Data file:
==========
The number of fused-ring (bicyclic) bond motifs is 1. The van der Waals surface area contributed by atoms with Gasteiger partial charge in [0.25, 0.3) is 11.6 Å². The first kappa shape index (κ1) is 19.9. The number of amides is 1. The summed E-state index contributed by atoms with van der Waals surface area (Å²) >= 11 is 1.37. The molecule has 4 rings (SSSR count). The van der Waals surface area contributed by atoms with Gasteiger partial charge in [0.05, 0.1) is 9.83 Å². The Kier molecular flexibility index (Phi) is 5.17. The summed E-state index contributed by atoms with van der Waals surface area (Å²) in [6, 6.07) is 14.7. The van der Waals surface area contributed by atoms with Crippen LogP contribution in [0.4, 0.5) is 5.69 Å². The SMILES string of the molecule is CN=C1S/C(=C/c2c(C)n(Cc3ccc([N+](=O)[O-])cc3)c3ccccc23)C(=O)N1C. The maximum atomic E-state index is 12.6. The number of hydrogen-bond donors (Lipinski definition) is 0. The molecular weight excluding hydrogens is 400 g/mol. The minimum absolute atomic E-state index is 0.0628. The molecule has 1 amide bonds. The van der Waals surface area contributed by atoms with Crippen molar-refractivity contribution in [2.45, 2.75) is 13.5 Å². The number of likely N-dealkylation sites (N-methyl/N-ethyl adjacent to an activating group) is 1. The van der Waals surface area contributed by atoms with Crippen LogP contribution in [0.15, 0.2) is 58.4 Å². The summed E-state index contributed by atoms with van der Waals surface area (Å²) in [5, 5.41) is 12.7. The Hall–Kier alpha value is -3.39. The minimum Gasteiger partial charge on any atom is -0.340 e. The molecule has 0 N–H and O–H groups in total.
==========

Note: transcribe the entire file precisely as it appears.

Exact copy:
The number of fused-ring (bicyclic) bond motifs is 1. The van der Waals surface area contributed by atoms with Gasteiger partial charge in [0.25, 0.3) is 11.6 Å². The first kappa shape index (κ1) is 19.9. The number of amides is 1. The summed E-state index contributed by atoms with van der Waals surface area (Å²) >= 11 is 1.37. The molecule has 4 rings (SSSR count). The van der Waals surface area contributed by atoms with Gasteiger partial charge in [0.05, 0.1) is 9.83 Å². The Kier molecular flexibility index (Phi) is 5.17. The summed E-state index contributed by atoms with van der Waals surface area (Å²) in [6, 6.07) is 14.7. The van der Waals surface area contributed by atoms with Crippen LogP contribution in [0.4, 0.5) is 5.69 Å². The SMILES string of the molecule is CN=C1S/C(=C/c2c(C)n(Cc3ccc([N+](=O)[O-])cc3)c3ccccc23)C(=O)N1C. The maximum atomic E-state index is 12.6. The number of hydrogen-bond donors (Lipinski definition) is 0. The molecular weight excluding hydrogens is 400 g/mol. The minimum absolute atomic E-state index is 0.0628. The molecule has 1 amide bonds. The van der Waals surface area contributed by atoms with Crippen molar-refractivity contribution in [2.45, 2.75) is 13.5 Å². The number of likely N-dealkylation sites (N-methyl/N-ethyl adjacent to an activating group) is 1. The van der Waals surface area contributed by atoms with Crippen LogP contribution in [0.15, 0.2) is 58.4 Å². The summed E-state index contributed by atoms with van der Waals surface area (Å²) in [5, 5.41) is 12.7. The Hall–Kier alpha value is -3.39. The minimum Gasteiger partial charge on any atom is -0.340 e. The molecule has 0 N–H and O–H groups in total.